Frilly Girlish Things

by Lois Greene Stone


Lois Greene on a ship's pole. Original snapshot in the Division of
Community Life, The Smithsonian Institution, accessioned 6/16/89

The Millennium. The Millennium. Whatís all the fuss about? Little is different for most of us, as far as everyday things, except the dateís been starting with a 2.

Certainly shopping for essentials, like women's panties, has been just as tedious. And it isnít about price, 'cause those current semi-annual sales (that seem to be semi-monthly ones now) have continued.

Oh those catalogues that keep coming in my mail... with photos that make the "Sports Illustrated" annual swimsuit issue seem tame...remind me to check my drawer's supply for stretched elastic and faded colors. Glossy ads with sensual females in sexy stringy things are designed to make me forget I usually go into lingerie shops to request plain white, navel-covering, cotton undergarments. Standard purpose, the models insinuated, must be changed into silly frilly briefs!

Well, all year I'm interrupted during television viewing as advertisers concentrate efforts to change my personal-item buying habits, which, Madison Avenue says, should also include panty liners with or without manufactured security flaps so I'll feel 'fresh' in micromini Fredericks of Hollywood type thongy briefs bought at socially acceptable Victoria's Secret. Whew! Are those the perfect panties for under my jeans?

That elegant lingerie store's classical music and perfumes are supposed to make me feel romantic rather than sleezy. I do think that the spaghetti strapped nighties suspended from see-though hangars are romantic; transparent and flowing bathrobes with ostrich feather sleeves are romantic; anything I'd just like to try on but could never ever wear or sleep in is romantic: panties are underwear! (I sleep in flannel and my feet are encased in socks.)

Well, the shop's display table is filled with minuscule patches of satin in an assortment of colors. I pick one up knowing that those tiny seed pearls affixed to the bikini will look like cysts forcing themselves through my clingy skirts. The rest of the satin triangle is lace that's destined to itch. The teeny strand of material decreed to rest on my hip bone looks fragile. There isn't even enough room to hold the sticky runner tape for the television-mandated 'fresh' mini-liner. And I'll have to air-brush my bikini line, as photographers do with the glossy ads, else look like a gorilla in satin.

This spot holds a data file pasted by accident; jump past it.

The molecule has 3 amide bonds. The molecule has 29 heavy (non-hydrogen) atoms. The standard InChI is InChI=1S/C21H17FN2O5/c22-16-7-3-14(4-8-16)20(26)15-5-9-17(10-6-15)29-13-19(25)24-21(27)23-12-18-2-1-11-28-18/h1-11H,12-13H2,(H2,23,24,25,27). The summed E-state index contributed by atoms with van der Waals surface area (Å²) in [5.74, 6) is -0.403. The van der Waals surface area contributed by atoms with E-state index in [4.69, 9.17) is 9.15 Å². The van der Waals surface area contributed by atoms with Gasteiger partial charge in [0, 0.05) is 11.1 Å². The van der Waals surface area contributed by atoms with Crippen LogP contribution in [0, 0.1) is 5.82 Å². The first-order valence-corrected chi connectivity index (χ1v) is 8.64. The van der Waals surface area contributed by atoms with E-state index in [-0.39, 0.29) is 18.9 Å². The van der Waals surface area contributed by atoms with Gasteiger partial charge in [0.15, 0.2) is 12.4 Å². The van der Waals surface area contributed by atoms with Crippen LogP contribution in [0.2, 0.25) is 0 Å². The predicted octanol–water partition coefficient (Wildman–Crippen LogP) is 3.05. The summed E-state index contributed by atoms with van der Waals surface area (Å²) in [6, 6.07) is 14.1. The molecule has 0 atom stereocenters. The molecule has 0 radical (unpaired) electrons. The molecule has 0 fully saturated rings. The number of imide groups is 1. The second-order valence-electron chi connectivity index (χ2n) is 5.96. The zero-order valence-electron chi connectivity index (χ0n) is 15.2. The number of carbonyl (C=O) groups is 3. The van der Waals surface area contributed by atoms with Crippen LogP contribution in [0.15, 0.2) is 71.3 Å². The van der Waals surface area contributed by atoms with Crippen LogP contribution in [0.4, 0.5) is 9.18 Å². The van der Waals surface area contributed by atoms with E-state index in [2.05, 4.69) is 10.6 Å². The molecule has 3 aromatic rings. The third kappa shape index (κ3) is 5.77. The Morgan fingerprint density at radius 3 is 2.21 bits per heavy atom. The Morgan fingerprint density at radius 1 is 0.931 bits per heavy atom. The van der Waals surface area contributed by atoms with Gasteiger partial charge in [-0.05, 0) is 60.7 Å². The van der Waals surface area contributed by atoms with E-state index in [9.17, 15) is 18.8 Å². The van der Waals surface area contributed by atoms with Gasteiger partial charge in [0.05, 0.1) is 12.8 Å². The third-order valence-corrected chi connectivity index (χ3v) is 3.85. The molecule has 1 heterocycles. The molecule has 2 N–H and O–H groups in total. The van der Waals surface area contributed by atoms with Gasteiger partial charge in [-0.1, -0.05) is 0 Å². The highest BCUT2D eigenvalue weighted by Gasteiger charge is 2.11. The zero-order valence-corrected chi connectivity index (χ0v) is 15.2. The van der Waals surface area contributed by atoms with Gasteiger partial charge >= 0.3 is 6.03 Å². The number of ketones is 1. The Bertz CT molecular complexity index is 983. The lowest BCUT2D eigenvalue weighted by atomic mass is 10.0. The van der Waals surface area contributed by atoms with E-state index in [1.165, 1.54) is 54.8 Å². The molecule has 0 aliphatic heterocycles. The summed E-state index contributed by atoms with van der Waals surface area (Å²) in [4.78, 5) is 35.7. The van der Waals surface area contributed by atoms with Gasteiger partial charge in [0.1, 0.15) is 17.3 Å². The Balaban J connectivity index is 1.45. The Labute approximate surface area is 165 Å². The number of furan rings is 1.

I'd love to buy children's all-cotton, minus huggy bears pattern, but after laundering I know that cotton's shape will shift and the garment will droop on one side and shrink on the other.

Since synthetic fabric, without ability to 'breathe', forces yeast to flourish, advertisers make sure, during prime-time television, that all women are informed which medicinal product will settle that ailment.

So, the functional underwear I like is considered unfeminine, but miniscule satin seems seductive. With this conditioned mental state, when I'm at a male doctor's office I feel embarrassed about my panties and either tuck them into my purse or hide them under anything I've removed and placed on his examining room chair. Being undressed is okay; panties are private.

I ponder purchasing the newest masculine-look brief, with the manufacturer's name affixed to the entire sturdy elastic waistband, and wonder what shape that cotton will be in after machine wash. Certainly, I couldn't regard these cumbersome, reinforced-leg things as 'delicate hand washables', and no classical music or perfume is emitted from the shop where they're sold. I also wonder about a locker room scene, during summer season, with me prancing about in flyless men's type underwear. Back to the seed pearls and itchy lace.

I believe it's truly no wonder Sharon Stone was minus underpants in one of her movies! Perhaps she was over-reacting to Madison Avenue hype, or she gets the same unsolicited glossy catalogues sent to me. Maybe, since we've the same last name, it'll be okay, like 'family', for me to chuck this whole dilemma and just shed mine.

Lois Greene Stone, a writer and poet, has been syndicated worldwide. Her personal items/photos are in major museums including 12 different divisions of The Smithsonian.

©1999 Hysteria Publications


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